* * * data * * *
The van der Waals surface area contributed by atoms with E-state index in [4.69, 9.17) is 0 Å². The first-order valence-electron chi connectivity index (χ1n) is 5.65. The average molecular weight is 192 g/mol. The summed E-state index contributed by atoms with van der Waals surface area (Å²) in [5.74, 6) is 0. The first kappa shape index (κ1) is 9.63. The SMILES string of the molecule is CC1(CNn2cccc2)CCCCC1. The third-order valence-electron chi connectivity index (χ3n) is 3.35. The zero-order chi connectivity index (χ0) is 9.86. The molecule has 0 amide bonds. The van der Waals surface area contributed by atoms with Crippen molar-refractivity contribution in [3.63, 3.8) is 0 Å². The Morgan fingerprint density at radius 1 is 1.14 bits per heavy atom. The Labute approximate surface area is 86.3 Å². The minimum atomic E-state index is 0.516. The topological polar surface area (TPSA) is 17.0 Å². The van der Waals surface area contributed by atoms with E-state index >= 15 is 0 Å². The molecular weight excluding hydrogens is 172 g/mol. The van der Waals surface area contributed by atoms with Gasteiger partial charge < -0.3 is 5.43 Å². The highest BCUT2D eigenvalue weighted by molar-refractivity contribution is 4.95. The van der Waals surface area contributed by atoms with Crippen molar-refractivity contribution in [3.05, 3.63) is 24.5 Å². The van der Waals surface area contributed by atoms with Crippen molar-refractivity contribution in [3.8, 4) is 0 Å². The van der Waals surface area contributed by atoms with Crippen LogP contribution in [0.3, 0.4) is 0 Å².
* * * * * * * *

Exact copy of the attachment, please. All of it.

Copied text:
The van der Waals surface area contributed by atoms with E-state index in [4.69, 9.17) is 0 Å². The first-order valence-electron chi connectivity index (χ1n) is 5.65. The average molecular weight is 192 g/mol. The summed E-state index contributed by atoms with van der Waals surface area (Å²) in [5.74, 6) is 0. The first kappa shape index (κ1) is 9.63. The SMILES string of the molecule is CC1(CNn2cccc2)CCCCC1. The third-order valence-electron chi connectivity index (χ3n) is 3.35. The zero-order chi connectivity index (χ0) is 9.86. The molecule has 0 amide bonds. The van der Waals surface area contributed by atoms with Crippen molar-refractivity contribution in [3.63, 3.8) is 0 Å². The Morgan fingerprint density at radius 1 is 1.14 bits per heavy atom. The Labute approximate surface area is 86.3 Å². The minimum atomic E-state index is 0.516. The topological polar surface area (TPSA) is 17.0 Å². The van der Waals surface area contributed by atoms with E-state index >= 15 is 0 Å². The molecular weight excluding hydrogens is 172 g/mol. The van der Waals surface area contributed by atoms with Gasteiger partial charge < -0.3 is 5.43 Å². The highest BCUT2D eigenvalue weighted by molar-refractivity contribution is 4.95. The van der Waals surface area contributed by atoms with Crippen molar-refractivity contribution in [3.05, 3.63) is 24.5 Å². The van der Waals surface area contributed by atoms with Crippen molar-refractivity contribution in [3.8, 4) is 0 Å². The van der Waals surface area contributed by atoms with Crippen LogP contribution in [0.3, 0.4) is 0 Å².